Depending on the time of year you’re going, make sure you’ve got weather-appropriate gear. In the summer months, sun cream and a sun hat are essentials to avoid burning in the heat. But if visiting in the winter, then be sure to wrap up warm and be prepared for snow and strong winds, so packing some sturdy boots is a good idea.

How long to stay in Amsterdam?

Amsterdam travel guide - How long to stay

If you’re planning on just seeing a few of the main tourist hot-spots and getting a general feel for the place, three days is ideal. But because of Amsterdam’s picturesque charm and abundance of activities, even spending a week or more there won’t leave you feeling bored.

Cuisine

The Netherlands might not be one that springs to mind when you think about delicious food. It’s often Italy and France that steal the show, but that doesn’t mean you won’t experience some truly wonderful taste sensations during your stay. For the fussy eaters or if you’re just craving home comforts, grab a serving of patat, which are the Dutch spin on fries.

For those with a sweet tooth, poffertjes are an absolute must. They’re small, fluffy pancakes dusted with icing sugar with a blob of butter melting gently on top of them. Krokets can be eaten as a savoury snack or as part of a main meal and are deep fried rolls, traditionally containing meat but now available with a wide range of fillings. But if nothing else, you really must sample some Dutch cheese, which is a food the country is widely known for!

Family activities, for teenagers, children and babies

Amsterdam is a great place for people of all ages, from family bike rides through little lanes to a group outing to the oldest zoo in Europe, so you don’t have to worry about entertainment options.

How to travel with your pet

If you really can’t bear to part with your beloved furry friend then, you do have the option to bring them with you. To avoid any unnecessary fuss, you must make sure your pet is a minimum of 15 weeks old and has had their vaccine against rabies at least 21 days before the day you’re leaving. Your pet must also have a microchip and a pet passport.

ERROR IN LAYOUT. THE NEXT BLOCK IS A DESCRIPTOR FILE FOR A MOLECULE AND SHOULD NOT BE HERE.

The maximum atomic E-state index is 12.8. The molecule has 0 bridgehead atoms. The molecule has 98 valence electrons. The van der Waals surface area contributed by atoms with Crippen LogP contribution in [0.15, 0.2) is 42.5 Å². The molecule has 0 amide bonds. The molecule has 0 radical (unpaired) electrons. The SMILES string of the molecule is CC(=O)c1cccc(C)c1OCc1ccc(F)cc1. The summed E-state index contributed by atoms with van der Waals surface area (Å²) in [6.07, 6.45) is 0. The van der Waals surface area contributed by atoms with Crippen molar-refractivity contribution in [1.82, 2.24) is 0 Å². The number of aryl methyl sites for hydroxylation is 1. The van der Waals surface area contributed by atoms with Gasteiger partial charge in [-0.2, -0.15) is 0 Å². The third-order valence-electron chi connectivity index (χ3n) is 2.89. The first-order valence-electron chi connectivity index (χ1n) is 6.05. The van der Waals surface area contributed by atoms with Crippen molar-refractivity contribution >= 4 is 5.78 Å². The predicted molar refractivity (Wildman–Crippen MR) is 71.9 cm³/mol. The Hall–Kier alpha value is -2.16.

What budget to plan

Accommodation in Amsterdam tends to be on the more expensive side compared with many other European cities and, similarly to Rome, requires a 5% tourist tax to be paid on top of these costs. However, eating and drinking doesn’t need to be expensive and can be relatively affordable as long as you don’t head straight for the most obvious tourist areas. It’s really important to do your research before booking anything, especially if money is a concern for you.

Environment

The most iconic natural feature in Amsterdam are the tulips that bloom in spring. If visiting in April, you’ll be able to witness the Tulip Festival held once a year when the city’s streets will be filled with the flowers on every corner. To fully immerse yourself in this explosion of colour, take a trip out of the city to the world’s largest flower garden. Located a short train or car ride away, Keukenhof will be bursting at the seams between March and May.

Additional practical information

1. Watch out for that bike! It can be easy to let your guard down and focus only on the threat of cars, but bikes can become a hazard if you’re not careful.

2. Don’t get stuck not being able to charge your phone; make sure you bring a suitable adaptor to fit the 2-pin European sockets.

3. If you’re planning to visit the Red Light District, it’s illegal to photograph anyone working there, so make sure you put your camera somewhere safe.